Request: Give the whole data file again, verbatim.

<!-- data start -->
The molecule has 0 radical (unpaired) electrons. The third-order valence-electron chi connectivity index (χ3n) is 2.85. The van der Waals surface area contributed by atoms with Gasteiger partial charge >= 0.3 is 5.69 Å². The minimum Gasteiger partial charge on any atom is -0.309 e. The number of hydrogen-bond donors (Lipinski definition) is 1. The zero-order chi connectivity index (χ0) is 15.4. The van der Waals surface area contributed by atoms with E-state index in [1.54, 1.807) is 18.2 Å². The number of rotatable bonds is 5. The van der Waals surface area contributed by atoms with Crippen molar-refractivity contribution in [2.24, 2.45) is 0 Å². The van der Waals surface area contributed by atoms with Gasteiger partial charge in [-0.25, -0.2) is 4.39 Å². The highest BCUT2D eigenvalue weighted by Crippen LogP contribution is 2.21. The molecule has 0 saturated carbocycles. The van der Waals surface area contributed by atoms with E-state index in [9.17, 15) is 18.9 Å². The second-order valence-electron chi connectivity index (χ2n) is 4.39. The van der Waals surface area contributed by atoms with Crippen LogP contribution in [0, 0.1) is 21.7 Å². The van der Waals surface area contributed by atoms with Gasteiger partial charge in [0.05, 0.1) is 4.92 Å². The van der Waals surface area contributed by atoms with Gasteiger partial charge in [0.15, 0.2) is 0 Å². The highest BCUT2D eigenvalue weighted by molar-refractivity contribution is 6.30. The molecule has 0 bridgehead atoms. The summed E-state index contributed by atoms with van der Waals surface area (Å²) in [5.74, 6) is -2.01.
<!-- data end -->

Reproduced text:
The molecule has 0 radical (unpaired) electrons. The third-order valence-electron chi connectivity index (χ3n) is 2.85. The van der Waals surface area contributed by atoms with Gasteiger partial charge >= 0.3 is 5.69 Å². The minimum Gasteiger partial charge on any atom is -0.309 e. The number of hydrogen-bond donors (Lipinski definition) is 1. The zero-order chi connectivity index (χ0) is 15.4. The van der Waals surface area contributed by atoms with E-state index in [1.54, 1.807) is 18.2 Å². The number of rotatable bonds is 5. The van der Waals surface area contributed by atoms with Crippen molar-refractivity contribution in [2.24, 2.45) is 0 Å². The van der Waals surface area contributed by atoms with Gasteiger partial charge in [-0.25, -0.2) is 4.39 Å². The highest BCUT2D eigenvalue weighted by Crippen LogP contribution is 2.21. The molecule has 0 saturated carbocycles. The van der Waals surface area contributed by atoms with E-state index in [9.17, 15) is 18.9 Å². The second-order valence-electron chi connectivity index (χ2n) is 4.39. The van der Waals surface area contributed by atoms with Crippen LogP contribution in [0, 0.1) is 21.7 Å². The van der Waals surface area contributed by atoms with Gasteiger partial charge in [0.05, 0.1) is 4.92 Å². The van der Waals surface area contributed by atoms with Gasteiger partial charge in [0.15, 0.2) is 0 Å². The highest BCUT2D eigenvalue weighted by molar-refractivity contribution is 6.30. The molecule has 0 bridgehead atoms. The summed E-state index contributed by atoms with van der Waals surface area (Å²) in [5.74, 6) is -2.01.